The Kennet & Avon Canal
The Kennet and Avon is an impressive feat of engineering, made up of two river navigations, the River Avon and River Kennet, and a linking stretch of canal. It runs from the Bristol Channel near Bristol to the River Thames at Reading, nearly 90 miles long with more than 100 locks, some magnificent engineering and crossing some of the most beautiful scenery in southern England. It was reopened in 1990 after decades of dereliction.
The Avon Navigation cuts through wooded hills and beneath the famous Avon Gorge on its way from Bristol up to Bath. Bristol has some fine old buildings and the dock area has preserved craft including the SS Great Britain, the first iron steamship. Bath was a Roman spa town and has many Roman remains. The historic spa baths have been restored and extended with the contemporary New Royal Bath. It contains much 18th century classical architecture, including the famous Royal Crescent. From Bath the Kennet & Avon Canal then takes us to Bradford on Avon which also has fine Georgian stone terraces, then on to climb the imposing Caen Hill flight of 29 locks up to Devizes with its medieval buildings and Norman remains. Salisbury Plain and Neolithic Stonehenge are close by. The canal now runs amidst rolling hillsides along the Vale of Pewsey and through Honeystreet, a small canal village proud of its beautiful name!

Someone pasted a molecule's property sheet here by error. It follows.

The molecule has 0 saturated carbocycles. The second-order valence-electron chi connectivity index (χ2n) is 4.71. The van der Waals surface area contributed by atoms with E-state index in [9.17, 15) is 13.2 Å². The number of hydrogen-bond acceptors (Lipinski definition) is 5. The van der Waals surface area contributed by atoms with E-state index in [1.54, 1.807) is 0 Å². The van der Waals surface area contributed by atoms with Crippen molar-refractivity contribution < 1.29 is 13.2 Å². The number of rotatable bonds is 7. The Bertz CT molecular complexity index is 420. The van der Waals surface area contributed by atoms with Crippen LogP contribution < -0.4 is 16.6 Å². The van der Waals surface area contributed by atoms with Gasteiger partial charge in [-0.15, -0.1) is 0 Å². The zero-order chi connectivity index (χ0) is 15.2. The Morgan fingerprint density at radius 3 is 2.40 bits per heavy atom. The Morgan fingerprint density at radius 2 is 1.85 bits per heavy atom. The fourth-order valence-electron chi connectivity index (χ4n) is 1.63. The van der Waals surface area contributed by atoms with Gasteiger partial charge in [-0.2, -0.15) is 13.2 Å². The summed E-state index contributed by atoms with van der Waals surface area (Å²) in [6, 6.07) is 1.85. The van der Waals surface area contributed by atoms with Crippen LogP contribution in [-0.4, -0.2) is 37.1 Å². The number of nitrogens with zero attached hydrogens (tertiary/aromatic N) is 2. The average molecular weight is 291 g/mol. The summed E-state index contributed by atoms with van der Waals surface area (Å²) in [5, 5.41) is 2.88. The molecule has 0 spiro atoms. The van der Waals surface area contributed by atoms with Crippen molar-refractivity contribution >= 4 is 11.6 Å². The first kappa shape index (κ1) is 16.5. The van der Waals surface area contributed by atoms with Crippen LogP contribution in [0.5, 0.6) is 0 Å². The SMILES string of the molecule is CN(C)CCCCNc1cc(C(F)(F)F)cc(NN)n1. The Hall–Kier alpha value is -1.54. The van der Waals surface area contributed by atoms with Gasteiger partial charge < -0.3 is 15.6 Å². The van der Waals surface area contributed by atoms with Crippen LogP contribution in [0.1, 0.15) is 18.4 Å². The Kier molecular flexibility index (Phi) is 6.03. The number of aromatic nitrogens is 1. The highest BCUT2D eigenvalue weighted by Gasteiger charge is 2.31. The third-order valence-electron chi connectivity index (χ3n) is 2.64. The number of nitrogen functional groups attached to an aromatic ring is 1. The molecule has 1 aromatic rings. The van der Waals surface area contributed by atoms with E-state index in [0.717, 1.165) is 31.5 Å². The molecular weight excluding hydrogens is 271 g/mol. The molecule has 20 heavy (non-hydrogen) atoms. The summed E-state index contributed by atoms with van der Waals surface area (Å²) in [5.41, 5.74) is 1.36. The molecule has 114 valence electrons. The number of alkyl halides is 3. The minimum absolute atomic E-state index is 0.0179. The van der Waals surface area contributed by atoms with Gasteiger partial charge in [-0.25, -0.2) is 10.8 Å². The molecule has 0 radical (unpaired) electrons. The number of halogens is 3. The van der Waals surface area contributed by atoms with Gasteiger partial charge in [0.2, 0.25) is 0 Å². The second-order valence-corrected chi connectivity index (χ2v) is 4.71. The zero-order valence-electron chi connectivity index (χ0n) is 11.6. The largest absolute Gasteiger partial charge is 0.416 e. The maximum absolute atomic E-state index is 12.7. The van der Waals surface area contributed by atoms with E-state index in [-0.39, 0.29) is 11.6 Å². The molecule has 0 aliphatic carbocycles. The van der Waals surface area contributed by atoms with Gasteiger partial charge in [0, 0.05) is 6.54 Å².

Pewsey has its White Horse, cut into a local hillside then on towards the market towns of Hungerford and Newbury to descend through pasturelands, woods and watermeadows on to the River Kennet, which can be tricky after heavy rainfall. Finally comes Reading with its shiny office blocks filled with computer firms and then the junction with the River Thames.
Many bridges, aqueducts and other structures were built in impressive classical style, designed by John Rennie. However his work on the canal was not totally successful. He used unseasoned Bath stone for ornamental work on bridges which weathered poorly, and the summit level was too short, causing the water shortages from which the canal still suffers. Pumping engines had to be installed to supply the summit level and at Crofton the original steam pumping engines have been restored and can often be seen in working condition.